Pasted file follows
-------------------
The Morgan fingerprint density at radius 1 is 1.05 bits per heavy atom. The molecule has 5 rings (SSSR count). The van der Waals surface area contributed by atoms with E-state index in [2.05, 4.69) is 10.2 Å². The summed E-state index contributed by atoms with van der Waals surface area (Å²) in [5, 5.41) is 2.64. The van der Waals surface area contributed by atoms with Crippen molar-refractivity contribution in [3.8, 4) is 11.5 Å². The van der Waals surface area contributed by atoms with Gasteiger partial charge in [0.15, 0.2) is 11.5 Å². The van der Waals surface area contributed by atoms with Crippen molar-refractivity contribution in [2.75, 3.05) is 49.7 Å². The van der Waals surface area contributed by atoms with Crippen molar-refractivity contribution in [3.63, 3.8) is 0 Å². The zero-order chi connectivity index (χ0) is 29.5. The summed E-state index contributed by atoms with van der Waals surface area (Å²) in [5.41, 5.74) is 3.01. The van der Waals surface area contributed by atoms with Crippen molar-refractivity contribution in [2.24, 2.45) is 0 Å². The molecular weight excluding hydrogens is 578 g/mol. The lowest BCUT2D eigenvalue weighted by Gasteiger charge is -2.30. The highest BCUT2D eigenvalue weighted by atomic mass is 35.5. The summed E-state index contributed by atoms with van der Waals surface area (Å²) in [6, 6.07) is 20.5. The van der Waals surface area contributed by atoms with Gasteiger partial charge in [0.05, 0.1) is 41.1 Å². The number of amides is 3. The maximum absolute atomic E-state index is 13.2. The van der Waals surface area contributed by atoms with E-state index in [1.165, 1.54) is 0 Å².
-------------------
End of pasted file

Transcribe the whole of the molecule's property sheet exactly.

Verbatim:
The Morgan fingerprint density at radius 1 is 1.05 bits per heavy atom. The molecule has 5 rings (SSSR count). The van der Waals surface area contributed by atoms with E-state index in [2.05, 4.69) is 10.2 Å². The summed E-state index contributed by atoms with van der Waals surface area (Å²) in [5, 5.41) is 2.64. The van der Waals surface area contributed by atoms with Crippen molar-refractivity contribution in [3.8, 4) is 11.5 Å². The van der Waals surface area contributed by atoms with Gasteiger partial charge in [0.15, 0.2) is 11.5 Å². The van der Waals surface area contributed by atoms with Crippen molar-refractivity contribution in [2.75, 3.05) is 49.7 Å². The van der Waals surface area contributed by atoms with Crippen molar-refractivity contribution in [3.63, 3.8) is 0 Å². The zero-order chi connectivity index (χ0) is 29.5. The summed E-state index contributed by atoms with van der Waals surface area (Å²) in [5.41, 5.74) is 3.01. The van der Waals surface area contributed by atoms with Crippen molar-refractivity contribution in [2.24, 2.45) is 0 Å². The molecular weight excluding hydrogens is 578 g/mol. The lowest BCUT2D eigenvalue weighted by Gasteiger charge is -2.30. The highest BCUT2D eigenvalue weighted by atomic mass is 35.5. The summed E-state index contributed by atoms with van der Waals surface area (Å²) in [6, 6.07) is 20.5. The van der Waals surface area contributed by atoms with Gasteiger partial charge in [0.05, 0.1) is 41.1 Å². The number of amides is 3. The maximum absolute atomic E-state index is 13.2. The van der Waals surface area contributed by atoms with E-state index in [1.165, 1.54) is 0 Å².